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Union Bank Building Annex

500 Main Street, Winnipeg, Manitoba, R3B, Canada

Formally Recognized: 1995/07/18

Contextual view, from the east, of the Union Bank Building Annex, Winnipeg, 2006. The Annex is the two-storey section on the left side of the complex, adjoining the ten-storey Union Bank Building.; Historic Resources Branch, Manitoba Culture, Heritage and Tourism, 2006
Contextual View
West elevation of the Union Bank Building Annex, Winnipeg, 2006; Historic Resources Branch, Manitoba Culture, Heritage and Tourism, 2006
West Elevation
Wall detail of the Union Bank Building Annex, Winnipeg, 2006; Historic Resources Branch, Manitoba Culture, Heritage and Tourism, 2006

Other Name(s)


Links and documents

Construction Date(s)

1898/01/01 to 1898/12/31

Listed on the Canadian Register: 2008/01/29

Statement of Significance

Description of Historic Place

The Union Bank Building Annex, a long narrow two-storey brick structure built in 1898 and converted to a savings bank in 1921, is located in Winnipeg's former Main Street financial hub, now part of the Exchange District National Historic Site of Canada. The City of Winnipeg designation applies to the building on its footprint.

Heritage Value

The Union Bank Building Annex, an elegant terra-cotta-clad commercial facility, is a fine Winnipeg example of the competitive strategies used by chartered banks to woo customers in the early 1900s. Several neighbourhood branch banks had opened in the city by the 1920s, but the establishment of a savings bank in the downtown financial core, where opulent facilities were aimed at business clients, was an adroit move by the Union Bank of Canada to appeal to a wide range of customers. The annex, a former clothing store, had the added advantages of sitting next to the bank's Main Street headquarters and extending the depth of its lot to a second entrance off another busy avenue. Its conversion was designed by Northwood and Carey to integrate with the Italian Renaissance exterior of the bank's Chicago Style office tower and with the interior detailing of its main banking hall. This complex, partly occupied until the 1990s by the Royal Bank of Canada, which acquired the Union Bank in 1925, remains a visual and historic landmark in the Exchange District.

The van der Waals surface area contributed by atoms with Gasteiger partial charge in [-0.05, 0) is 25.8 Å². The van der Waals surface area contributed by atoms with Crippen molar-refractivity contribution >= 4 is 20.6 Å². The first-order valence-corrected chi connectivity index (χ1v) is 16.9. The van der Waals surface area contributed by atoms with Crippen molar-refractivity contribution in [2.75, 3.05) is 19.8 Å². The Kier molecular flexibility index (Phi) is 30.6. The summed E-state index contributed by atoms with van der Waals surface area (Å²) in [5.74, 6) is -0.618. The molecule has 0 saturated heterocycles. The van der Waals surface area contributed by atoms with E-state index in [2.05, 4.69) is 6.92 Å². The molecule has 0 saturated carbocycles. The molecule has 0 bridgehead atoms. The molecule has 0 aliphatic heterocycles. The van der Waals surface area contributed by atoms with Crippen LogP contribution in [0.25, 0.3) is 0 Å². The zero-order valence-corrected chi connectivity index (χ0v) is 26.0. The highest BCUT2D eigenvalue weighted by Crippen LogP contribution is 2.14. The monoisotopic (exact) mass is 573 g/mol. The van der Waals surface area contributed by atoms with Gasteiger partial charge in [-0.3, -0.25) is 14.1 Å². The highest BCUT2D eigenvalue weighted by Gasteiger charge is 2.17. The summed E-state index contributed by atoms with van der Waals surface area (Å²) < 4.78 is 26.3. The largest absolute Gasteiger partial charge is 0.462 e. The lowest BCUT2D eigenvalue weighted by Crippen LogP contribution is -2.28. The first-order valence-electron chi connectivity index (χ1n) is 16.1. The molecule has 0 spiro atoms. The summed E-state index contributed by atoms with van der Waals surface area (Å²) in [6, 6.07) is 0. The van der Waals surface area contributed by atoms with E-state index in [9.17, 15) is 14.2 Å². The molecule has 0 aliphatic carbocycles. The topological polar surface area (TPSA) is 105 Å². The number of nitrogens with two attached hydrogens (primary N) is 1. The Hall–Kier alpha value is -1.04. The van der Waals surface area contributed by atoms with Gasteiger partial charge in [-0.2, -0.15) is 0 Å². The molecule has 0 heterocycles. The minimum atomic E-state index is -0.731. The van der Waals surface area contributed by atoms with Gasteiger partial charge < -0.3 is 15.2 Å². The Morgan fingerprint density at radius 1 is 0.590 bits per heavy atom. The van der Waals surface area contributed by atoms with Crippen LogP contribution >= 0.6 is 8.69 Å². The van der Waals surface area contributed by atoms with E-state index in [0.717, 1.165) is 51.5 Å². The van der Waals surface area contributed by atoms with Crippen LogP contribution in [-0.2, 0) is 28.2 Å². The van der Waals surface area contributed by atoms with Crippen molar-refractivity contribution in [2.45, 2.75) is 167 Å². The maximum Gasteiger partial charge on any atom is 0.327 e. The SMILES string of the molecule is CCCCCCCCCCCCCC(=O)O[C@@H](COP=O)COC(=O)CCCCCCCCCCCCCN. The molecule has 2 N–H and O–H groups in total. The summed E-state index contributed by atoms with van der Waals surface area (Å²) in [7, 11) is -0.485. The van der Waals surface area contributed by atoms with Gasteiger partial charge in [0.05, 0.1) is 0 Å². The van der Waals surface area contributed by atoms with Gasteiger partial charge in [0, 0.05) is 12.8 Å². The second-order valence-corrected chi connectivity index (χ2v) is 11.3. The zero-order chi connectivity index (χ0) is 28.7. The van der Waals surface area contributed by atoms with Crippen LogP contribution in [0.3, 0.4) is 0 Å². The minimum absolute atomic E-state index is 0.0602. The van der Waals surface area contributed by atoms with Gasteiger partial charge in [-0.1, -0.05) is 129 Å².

Source: City of Winnipeg Committee on Planning and Community Services Minutes, July 18, 19

Character-Defining Elements

Key elements that define the heritage character of the Union Bank Building Annex site include:
- the structure's prominent location on the west side of Main Street, extending the depth of its lot to Letinsky Place and with its east and west facades set flush to the public sidewalks
- its intimate association with, and interior access to, the Union Bank Building to the north

Key elements that define the annex's exterior heritage character and Italian Renaissance-influenced styling include:
- the narrow elongated and angled mass, mostly two storeys high with flat roofs, of brick and reinforced concrete construction